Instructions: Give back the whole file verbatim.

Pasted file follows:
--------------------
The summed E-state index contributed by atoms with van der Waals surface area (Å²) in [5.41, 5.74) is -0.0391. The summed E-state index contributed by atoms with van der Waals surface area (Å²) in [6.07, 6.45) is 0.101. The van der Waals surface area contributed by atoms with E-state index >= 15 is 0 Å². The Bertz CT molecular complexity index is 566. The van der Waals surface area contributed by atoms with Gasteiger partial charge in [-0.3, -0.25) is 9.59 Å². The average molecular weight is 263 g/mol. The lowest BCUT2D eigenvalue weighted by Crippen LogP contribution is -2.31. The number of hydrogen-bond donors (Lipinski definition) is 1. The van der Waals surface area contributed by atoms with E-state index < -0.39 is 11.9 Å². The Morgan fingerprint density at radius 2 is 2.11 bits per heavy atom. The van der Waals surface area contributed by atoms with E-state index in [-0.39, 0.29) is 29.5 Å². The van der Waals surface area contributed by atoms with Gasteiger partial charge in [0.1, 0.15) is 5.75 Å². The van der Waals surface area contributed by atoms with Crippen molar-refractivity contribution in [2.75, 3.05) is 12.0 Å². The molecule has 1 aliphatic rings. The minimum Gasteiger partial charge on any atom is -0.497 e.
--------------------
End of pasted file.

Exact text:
The summed E-state index contributed by atoms with van der Waals surface area (Å²) in [5.41, 5.74) is -0.0391. The summed E-state index contributed by atoms with van der Waals surface area (Å²) in [6.07, 6.45) is 0.101. The van der Waals surface area contributed by atoms with E-state index >= 15 is 0 Å². The Bertz CT molecular complexity index is 566. The van der Waals surface area contributed by atoms with Gasteiger partial charge in [-0.3, -0.25) is 9.59 Å². The average molecular weight is 263 g/mol. The lowest BCUT2D eigenvalue weighted by Crippen LogP contribution is -2.31. The number of hydrogen-bond donors (Lipinski definition) is 1. The van der Waals surface area contributed by atoms with E-state index < -0.39 is 11.9 Å². The Morgan fingerprint density at radius 2 is 2.11 bits per heavy atom. The van der Waals surface area contributed by atoms with E-state index in [-0.39, 0.29) is 29.5 Å². The van der Waals surface area contributed by atoms with Gasteiger partial charge in [0.1, 0.15) is 5.75 Å². The van der Waals surface area contributed by atoms with Crippen molar-refractivity contribution in [2.75, 3.05) is 12.0 Å². The molecule has 1 aliphatic rings. The minimum Gasteiger partial charge on any atom is -0.497 e.